[Marlborough] was so miserably ignorant, that his deficiencies made him the ridicule of his contemporaries.Buckle.
To the people . . . but a trifle, to the king but a ridicule.Foxe.
We have in great measure restricted the meaning of ridicule, which would properly extend over whole region of the ridiculous, -- the laughable, -- and we have narrowed it so that in common usage it mostly corresponds to "derision", which does indeed involve personal and offensive feelings.Hare.
Safe from the bar, the pulpit, and the throne,Pope.
Yet touched and shamed by ridicule alone.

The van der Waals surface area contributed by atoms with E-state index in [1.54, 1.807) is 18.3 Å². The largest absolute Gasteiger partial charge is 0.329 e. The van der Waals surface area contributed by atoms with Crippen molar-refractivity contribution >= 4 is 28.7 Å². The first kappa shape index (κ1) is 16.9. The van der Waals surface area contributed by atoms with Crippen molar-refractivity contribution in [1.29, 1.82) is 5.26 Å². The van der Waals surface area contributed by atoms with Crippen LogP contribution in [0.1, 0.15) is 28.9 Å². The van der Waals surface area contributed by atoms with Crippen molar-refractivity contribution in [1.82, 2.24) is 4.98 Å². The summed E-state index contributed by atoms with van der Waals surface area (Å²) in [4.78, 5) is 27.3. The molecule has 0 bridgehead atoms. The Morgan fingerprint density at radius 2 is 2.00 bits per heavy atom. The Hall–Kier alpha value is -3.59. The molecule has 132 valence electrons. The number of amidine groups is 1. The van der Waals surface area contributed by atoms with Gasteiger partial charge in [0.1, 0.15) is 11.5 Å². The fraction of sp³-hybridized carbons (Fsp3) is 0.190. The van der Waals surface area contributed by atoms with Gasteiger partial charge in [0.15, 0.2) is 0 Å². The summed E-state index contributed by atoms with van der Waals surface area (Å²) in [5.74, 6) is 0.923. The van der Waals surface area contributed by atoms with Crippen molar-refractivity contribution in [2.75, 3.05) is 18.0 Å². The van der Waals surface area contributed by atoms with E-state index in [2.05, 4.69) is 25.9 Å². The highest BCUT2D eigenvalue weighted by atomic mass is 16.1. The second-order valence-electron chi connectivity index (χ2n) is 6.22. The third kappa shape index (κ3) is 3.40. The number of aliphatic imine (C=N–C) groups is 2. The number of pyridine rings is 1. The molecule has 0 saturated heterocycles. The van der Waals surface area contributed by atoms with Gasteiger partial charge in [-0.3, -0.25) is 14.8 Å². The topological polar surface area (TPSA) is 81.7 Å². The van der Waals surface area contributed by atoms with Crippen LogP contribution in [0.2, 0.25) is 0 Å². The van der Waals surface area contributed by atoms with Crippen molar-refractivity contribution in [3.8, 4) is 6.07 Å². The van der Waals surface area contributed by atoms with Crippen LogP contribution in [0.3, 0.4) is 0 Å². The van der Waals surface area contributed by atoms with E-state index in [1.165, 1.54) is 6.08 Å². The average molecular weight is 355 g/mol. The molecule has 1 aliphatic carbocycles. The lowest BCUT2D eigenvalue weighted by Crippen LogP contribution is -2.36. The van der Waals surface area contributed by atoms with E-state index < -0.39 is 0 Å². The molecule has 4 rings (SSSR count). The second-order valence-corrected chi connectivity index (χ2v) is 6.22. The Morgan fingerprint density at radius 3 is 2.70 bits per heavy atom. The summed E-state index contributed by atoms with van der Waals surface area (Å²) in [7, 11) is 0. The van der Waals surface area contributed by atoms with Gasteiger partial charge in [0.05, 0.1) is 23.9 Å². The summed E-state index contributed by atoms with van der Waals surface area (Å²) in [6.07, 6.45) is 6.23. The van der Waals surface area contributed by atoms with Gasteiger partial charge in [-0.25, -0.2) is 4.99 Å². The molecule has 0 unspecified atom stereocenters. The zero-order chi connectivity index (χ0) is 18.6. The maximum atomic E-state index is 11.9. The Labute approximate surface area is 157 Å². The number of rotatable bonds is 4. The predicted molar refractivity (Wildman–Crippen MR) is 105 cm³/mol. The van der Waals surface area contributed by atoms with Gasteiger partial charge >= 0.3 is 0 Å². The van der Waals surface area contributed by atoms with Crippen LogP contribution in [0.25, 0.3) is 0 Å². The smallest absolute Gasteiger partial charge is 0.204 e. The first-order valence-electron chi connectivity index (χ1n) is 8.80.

To see the ridicule of this practice.Addison.
Syn. -- Derision; banter; raillery; burlesque; mockery; irony; satire; sarcasm; gibe; jeer; sneer. -- Ridicule, Derision, Both words imply disapprobation; but ridicule usually signifies good-natured, fun-loving opposition without manifest malice, while derision is commonly bitter and scornful, and sometimes malignant.
I 've known the young, who ridiculed his rage.Goldsmith.
Syn. -- To deride; banter; rally; burlesque; mock; satirize; lampoon. See Deride.
This action . . . became so ridicule.Aubrey.